11.4 Visiting adults
Visiting vulnerable adults in their homes is an essential element of many church officers’ roles. Many members of the congregation will be well known to the church officer, and where there have been no previous concerns, the level of risk to the church officer or members of the congregation during visits will usually be low. However, unexpected circumstances can be encountered, some of which may place a church officer at risk; for example, the unexpected presence in the home of a relative or friend with a history of violence or threatening behaviour. Unfortunately, case histories also show that a member of the congregation may be at risk from a church officer. For these reasons, it is very important for chaplaincies to ensure that their church officers and congregation members are as safe as they can be and that there is accountability and transparency in how church officers engage in lone working or visits to homes.
To assure the person you are visiting of their safety, and for your own as a church officer:
- If possible, undertake a risk assessment before an initial visit, especially if you do not know the person. If any concerns or risks are known before a visit is made, you are always advised to undertake a risk assessment (see Model Risk Assessment Checklist for Home Visiting). In these circumstances, consider whether the visit is necessary, or whether you should be accompanied by another church officer. In addition, visiting in pairs may be advisable, especially if the adult is perceived to be vulnerable.
- Do not call unannounced; call by appointment, and if appropriate, telephone the person just before visiting.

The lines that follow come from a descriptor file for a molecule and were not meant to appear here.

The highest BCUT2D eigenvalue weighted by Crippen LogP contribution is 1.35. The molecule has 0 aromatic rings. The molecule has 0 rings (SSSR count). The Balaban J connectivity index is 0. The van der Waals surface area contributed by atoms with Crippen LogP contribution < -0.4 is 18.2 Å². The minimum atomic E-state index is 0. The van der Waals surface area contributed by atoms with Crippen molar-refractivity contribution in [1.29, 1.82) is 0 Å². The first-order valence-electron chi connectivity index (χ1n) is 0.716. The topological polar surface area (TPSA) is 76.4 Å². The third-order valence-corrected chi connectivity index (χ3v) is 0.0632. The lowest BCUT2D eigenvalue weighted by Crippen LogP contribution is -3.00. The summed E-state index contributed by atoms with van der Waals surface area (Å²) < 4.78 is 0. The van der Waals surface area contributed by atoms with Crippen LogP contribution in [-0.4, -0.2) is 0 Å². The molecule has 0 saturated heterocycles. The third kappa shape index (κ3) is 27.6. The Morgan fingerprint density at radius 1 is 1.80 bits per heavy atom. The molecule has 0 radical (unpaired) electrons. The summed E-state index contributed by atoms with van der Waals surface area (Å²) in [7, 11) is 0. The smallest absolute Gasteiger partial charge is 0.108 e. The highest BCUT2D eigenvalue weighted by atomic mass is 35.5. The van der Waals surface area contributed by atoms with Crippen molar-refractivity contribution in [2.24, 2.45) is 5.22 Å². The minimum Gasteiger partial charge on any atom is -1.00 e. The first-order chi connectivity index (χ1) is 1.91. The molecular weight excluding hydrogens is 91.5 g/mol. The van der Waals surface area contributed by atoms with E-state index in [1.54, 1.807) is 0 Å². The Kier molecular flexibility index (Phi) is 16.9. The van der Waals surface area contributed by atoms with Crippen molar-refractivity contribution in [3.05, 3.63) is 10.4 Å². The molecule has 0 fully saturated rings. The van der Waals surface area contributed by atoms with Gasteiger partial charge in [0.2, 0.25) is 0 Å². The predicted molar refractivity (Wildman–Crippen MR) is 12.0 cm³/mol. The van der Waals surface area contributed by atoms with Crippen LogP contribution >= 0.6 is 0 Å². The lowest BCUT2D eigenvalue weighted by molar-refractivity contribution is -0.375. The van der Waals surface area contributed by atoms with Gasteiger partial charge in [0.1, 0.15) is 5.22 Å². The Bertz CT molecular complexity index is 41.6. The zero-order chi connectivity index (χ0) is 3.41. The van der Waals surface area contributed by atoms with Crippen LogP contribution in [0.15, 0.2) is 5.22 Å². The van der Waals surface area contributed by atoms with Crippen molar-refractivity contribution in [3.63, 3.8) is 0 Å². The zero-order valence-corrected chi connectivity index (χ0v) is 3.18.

- Be clear about what support you can offer and the purpose and limitations of any pastoral care/support that is available.
- Do not make referrals to any agency that could provide help without the adult’s permission, and ideally encourage them to set up the contact, unless there are safeguarding concerns.
- Never offer “over-the-counter” remedies to people on visits or administer prescribed medicines, even if asked to do so.
- Do not accept any gifts from adults other than token items, to avoid misunderstandings or subsequent accusations from the person or their family. If someone wants to make a donation to the church, put it in an envelope, mark it on the outside as a donation and obtain a receipt from the Treasurer.
- Make a note of the date when you visit people, report back about the visit to the agreed named person and say what is concerning or going well. They will report safeguarding concerns to the local Safeguarding Officer and/or incumbent, or directly to the Diocesan Safeguarding Advisor (DSA) if they are not available.